Purity culture, racism and the violence against Asian women in Atlanta
After an unprecedented rise in reported anti-Asian hate crimes during the coronavirus pandemic, including many attacks on elderly Asian-Americans, the news of a shooting spree that killed eight people in the Atlanta area this Tuesday—six of them Asian women—was infuriating and exhausting. “How long, O Lord?” I ask, echoing the lament of the psalmist and the cry of many others in the Asian-American community.
The media were quick to look for reasons behind the shootings that mostly targeted Asian women.
“These Asian women and their massage parlors were a ‘temptation for him that he wanted to eliminate,’” said a Cherokee County sheriff, referring to the statement made by the suspected shooter, Robert Aaron Long, while in police custody. News reports included descriptions of Mr. Long, one of them from a former roommate, as a devout Christian raised in the Southern Baptist Church who struggles with sexual addiction.
Temptation. A familiar word for anyone raised in the Christian tradition. “Lead us not into temptation,” we are taught to pray. But this week the bodies of Asian women were reduced to just that: a temptation, something to be eliminated for the sake of preserving white male innocence.
The bodies of Asian women were reduced to just that: a temptation, something to be eliminated for the sake of preserving white male innocence.
As we mourn the deaths of these eight individuals, we must resist our own temptation to see Mr. Long’s sexual addiction as an excuse that we can use to erase the racially motivated nature of the shootings. The killing of women who are seen as mere “temptations” demands our internal reflection on the American Christian culture(s) around sexuality, sin and temptation.
What we saw this week is a direct and inevitable result of the harmful theologies of American Christian purity culture. It is the same purity culture that enabled my evangelical Christian high school principal 10 years ago to tell me, a 14-year-old Chinese-born girl, to change out of my short dress to avoid tempting my male classmates and teachers. This same purity culture is what enables our society to blame women for being victims of sexual violence, asking them why they were are out alone at night and effectively excusing the behavior of their aggressors.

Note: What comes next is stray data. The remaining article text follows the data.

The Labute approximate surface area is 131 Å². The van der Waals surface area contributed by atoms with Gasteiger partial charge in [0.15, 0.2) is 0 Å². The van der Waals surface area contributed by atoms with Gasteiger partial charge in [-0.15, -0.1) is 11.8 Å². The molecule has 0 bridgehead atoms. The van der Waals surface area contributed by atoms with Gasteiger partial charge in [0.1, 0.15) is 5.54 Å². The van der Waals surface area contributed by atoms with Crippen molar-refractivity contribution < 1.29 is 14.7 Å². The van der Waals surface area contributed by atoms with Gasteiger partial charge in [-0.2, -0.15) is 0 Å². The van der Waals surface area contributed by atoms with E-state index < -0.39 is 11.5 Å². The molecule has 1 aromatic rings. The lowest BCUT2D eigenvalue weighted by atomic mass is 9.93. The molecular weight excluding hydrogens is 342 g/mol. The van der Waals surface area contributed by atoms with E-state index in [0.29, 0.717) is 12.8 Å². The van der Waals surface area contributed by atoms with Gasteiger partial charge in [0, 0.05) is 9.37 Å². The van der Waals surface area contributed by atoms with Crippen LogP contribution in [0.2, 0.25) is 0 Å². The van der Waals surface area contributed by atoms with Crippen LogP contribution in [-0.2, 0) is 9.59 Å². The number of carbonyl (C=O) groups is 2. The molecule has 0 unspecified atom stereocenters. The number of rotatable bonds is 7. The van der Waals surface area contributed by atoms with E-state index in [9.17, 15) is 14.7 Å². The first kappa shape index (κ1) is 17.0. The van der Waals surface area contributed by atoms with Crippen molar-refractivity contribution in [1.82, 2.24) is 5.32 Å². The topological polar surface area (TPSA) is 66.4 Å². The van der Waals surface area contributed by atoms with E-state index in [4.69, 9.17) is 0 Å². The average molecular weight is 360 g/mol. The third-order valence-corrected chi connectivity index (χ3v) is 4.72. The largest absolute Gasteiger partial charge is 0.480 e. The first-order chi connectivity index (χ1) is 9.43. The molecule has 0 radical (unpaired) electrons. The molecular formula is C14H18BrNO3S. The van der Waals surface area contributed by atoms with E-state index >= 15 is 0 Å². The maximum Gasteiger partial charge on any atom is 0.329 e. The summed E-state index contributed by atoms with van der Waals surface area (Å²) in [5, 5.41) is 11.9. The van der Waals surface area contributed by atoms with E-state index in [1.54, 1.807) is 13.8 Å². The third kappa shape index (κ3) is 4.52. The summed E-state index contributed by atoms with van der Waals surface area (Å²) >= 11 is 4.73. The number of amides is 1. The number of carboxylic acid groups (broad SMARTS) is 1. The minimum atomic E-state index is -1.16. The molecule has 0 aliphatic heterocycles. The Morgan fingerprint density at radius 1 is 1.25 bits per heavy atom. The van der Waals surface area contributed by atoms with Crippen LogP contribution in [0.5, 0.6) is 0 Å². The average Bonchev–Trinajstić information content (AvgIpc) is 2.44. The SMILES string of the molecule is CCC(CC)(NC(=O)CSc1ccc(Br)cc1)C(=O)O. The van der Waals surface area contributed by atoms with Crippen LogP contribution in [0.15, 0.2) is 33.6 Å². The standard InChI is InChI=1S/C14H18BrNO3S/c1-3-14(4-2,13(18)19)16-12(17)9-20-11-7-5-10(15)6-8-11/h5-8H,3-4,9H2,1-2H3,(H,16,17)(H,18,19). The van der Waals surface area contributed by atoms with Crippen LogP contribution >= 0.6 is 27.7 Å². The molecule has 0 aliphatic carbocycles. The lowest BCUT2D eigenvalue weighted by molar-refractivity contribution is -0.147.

Purity culture blames women for their experiences of unwanted sexual attention and perpetuates hypersexualized stereotypes of women of color.
The seeds of this harmful ideology were long ago planted in the Catholic Church, as when St. Augustine, in his Confessions, cast blame on the women in his life for causing him to fall into sexual sin, or when 11-year-old Maria Goretti was canonized for her devotion to chastity when it is the violence of sexual assault—and not the virtues of female virginity—that ought to lie atthe center of her legacy.
This purity culture that blames women for their experiences of unwanted sexual attention, when combined with structural racism, perpetuates hypersexualized stereotypes of women of color within our popular imagination. The Jezebel stereotype, rooted in an American misreading of the biblical character of Jezebel, portrays Black women as innately promiscuous. As Patricia Hill Collins detailed in her book Black Feminist Thought, the Jezebel stereotype has even been used as a legal defense for white men who have assaulted Black women.
Similarly, the hypersexualized Latina stereotype permeates U.S. film and media, while Asian women are represented as sexually submissive and exotic objects of desire. When the reductive “China doll” stereotype of Asian women is mixed with ideologies that already relegate women as the source of blame for men’s desire, the violence in Atlanta is its tragically foreseeable result.
For us as a country and a church, memorializing the lives of these six Asian women means reckoning with the harmful, and even deadly, theologies of sexual shame and objectification that permeate our Christian moral imagination. It means refusing to allow women to be blamed as “stumbling blocks” for male sexual sin.
“Lead us not into temptation,” we must pray. But the temptation from which we must be delivered is not the bodies of vulnerable Asian women. Rather, we are called to resist the temptation of relegating Asian women and other women of color as disembodied objects of male desire. We are called to resist the temptation to falsely direct blame for the Covid-19 pandemic on our Asian-American siblings, as well as the temptation to continue treating Asian-Americans in this country as a perpetual other.
And deliver us from evil.